On CD: Critical "Mass"
One of the highlights of Marin Alsop's tenure at the Baltimore Symphony Orchestra, the exuberant performances of Bernstein's "Mass" that played in Baltimore, New York and Washington in the fall of 2008, was issued this week on a Naxos CD.
I have already written about Mass so copiously that I've actually begun to spoil this piece for myself, and I have no need to weigh in yet again on its merits or failings, or on my own personal love of it. Suffice it to say that in my view "Mass: A Theater Piece for Singers, Players and Dancers" is a colorful relic of its time, energetic, sloppy, full of melody, at times simplistic, at times naive, and worth embracing.
It's also moving into the canon after years of being more or less sidelined. Alsop's is the fourth complete recording of the work: the original cast album came out in 1971, and three new recordings have followed in the last five years. Kent Nagano -- who, like Alsop, studied with Bernstein -- was the first, in 2004, producing, with the DSO Berlin, a slick recording with lots of musical nuance and none of the ebullience of the original, and unfortunately featuring Jerry Hadley, well past his vocal prime, as the Celebrant. Next out, in February, was Kristjan Järvi's classicizing account, which treated the piece as a canonical score, making it sound lovely but distant, and giving food for thought about the excess of respect with which we treat composers of the past.
(read more after the jump)
Alsop's recording is certainly the best of the recent crop. As I said in my earlier write-up, she captures the sense of Bernstein's irreverent exuberance. She also, in effect, synthesizes the approaches of the other two recordings: the BSO sounds a lot cleaner and richer than the orchestra on the original-cast album, and at times there's a hint of classicizing care, a sense that the singers, in particular, are trying to make it as pretty as they can.
Admittedly, a couple of those singers come a little short of the mark. A cumulative effect of the spate of recent "Mass" recordings, for me, has been to increase my awareness that Bernstein made impressive vocal demands, even in his purportedly vernacular writing, and that on the original cast recording, these demands were on the whole pretty impressively met. It isn't only the stratospheric range for some of the female vocalists, but the high C written for the so-called "Rock Singer" in "I Believe in God," that spotlights how well that original cast did, and how strained this one sometimes sounds. Bernstein was writing for Broadway singers who can really use their voices, and that's a Fach that scarcely exists today. It's important to remember that "Mass" is not a Mass as such, but a theater piece; it's written for theatrical singers. It also needs a singer in the title role who can actually act. One particular liability with Jerry Hadley's performance on the Nagano recording is the sententiousness he brings to the role of the priest, declaiming his texts with a kind of phony holier-than-thou plumminess.
Jubilant Sykes, Alsop's Celebrant, has a hint of sententiousness at times as well. He's an interesting choice for the role -- Alsop had performed the piece with him before, at the Hollywood Bowl -- since he's a singer who combines classical training with gospel. Unfortunately, he had a cold during last fall's run of "Mass," and this badly compromises his performance (the recording was made live). It's thus difficult to give an objective evaluation beyond saying that it's an awful shame he was unable to bring his A game to an exciting project, especially since his hoarseness interferes with a few of the dramatic high points, like the Celebrant's extended mad scene, which drags on all the more when sung by someone who sounds like he's in danger of losing his voice.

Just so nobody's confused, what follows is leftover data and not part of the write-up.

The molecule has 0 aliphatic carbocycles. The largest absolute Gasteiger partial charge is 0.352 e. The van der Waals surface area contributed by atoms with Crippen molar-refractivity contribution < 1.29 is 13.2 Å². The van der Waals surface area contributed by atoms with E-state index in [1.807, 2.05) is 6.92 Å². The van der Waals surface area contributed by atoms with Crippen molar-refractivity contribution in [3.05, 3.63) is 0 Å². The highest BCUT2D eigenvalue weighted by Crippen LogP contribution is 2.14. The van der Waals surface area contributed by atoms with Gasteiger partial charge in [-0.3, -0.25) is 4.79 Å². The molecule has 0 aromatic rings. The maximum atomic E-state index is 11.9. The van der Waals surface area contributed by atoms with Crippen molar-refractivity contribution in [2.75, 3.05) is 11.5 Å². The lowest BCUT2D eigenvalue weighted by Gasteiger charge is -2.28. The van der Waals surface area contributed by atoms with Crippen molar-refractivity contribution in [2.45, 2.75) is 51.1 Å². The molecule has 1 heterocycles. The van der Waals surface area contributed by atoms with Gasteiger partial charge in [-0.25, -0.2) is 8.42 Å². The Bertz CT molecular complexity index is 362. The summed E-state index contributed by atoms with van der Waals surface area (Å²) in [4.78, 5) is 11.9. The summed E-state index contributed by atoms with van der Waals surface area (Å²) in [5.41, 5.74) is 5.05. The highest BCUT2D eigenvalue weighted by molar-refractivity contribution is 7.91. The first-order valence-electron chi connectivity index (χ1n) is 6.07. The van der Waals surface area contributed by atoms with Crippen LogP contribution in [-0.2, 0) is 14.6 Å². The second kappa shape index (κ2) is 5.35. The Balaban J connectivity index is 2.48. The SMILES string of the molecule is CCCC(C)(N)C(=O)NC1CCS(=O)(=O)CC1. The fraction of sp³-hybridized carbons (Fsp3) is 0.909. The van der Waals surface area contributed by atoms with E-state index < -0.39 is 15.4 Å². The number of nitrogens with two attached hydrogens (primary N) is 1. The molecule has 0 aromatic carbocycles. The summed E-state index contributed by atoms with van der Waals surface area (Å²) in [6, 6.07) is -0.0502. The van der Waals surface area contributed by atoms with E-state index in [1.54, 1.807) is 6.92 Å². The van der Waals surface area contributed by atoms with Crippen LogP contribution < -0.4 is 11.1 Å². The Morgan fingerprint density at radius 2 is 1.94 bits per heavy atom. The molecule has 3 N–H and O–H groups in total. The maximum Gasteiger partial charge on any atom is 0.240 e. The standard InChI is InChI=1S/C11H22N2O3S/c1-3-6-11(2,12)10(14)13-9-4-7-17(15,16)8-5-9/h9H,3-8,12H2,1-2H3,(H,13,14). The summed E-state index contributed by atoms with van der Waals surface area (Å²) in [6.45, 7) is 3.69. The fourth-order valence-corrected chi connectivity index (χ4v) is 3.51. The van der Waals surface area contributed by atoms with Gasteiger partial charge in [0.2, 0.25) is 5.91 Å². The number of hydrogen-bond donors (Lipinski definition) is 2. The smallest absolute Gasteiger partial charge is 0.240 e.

As to how this recording stacks up against the original, which is also available on CD: I am not objective enough to say. The original will always have a place in my personal pantheon. All of the recent recordings reflect changes in the text which the very young Stephen Schwartz (fresh off of his success with "Godspell"), who wrote the often treacly lyrics, made in response to protest over the premiere. To those of us who know the original-cast recording by heart, the changes sound jarring; I don't hear that they're any better or worse than the original, but perhaps to some ears they are. (The Naxos booklet includes a fine essay by my sorely missed late friend and colleague Robert Hilferty, who loved "Mass," as a child, as much as I did.)
Listening to "Mass" so often in the last few years has helped me see that the piece I so loved at the age of six is pretty facile: it streams by fast and goes down easy. To my ear, there's a little more substance to the original recording, which transmits not only a gritty energy but a naivete -- an idea that music really can change the world -- that may be almost impossible to recreate. The prayer "Almighty Father," a simple but not-so-easy unison melody, has an unselfconscious awe for me in the original, a more manufactured prettiness in Alsop's version; that's the kind of thing I mean. But what I am hearing in the former is in part the sound of my own childhood, which, of course, no one can replicate. It doesn't diminish from the vigor of this new "Mass," which is one of Alsop's happiest achievements.
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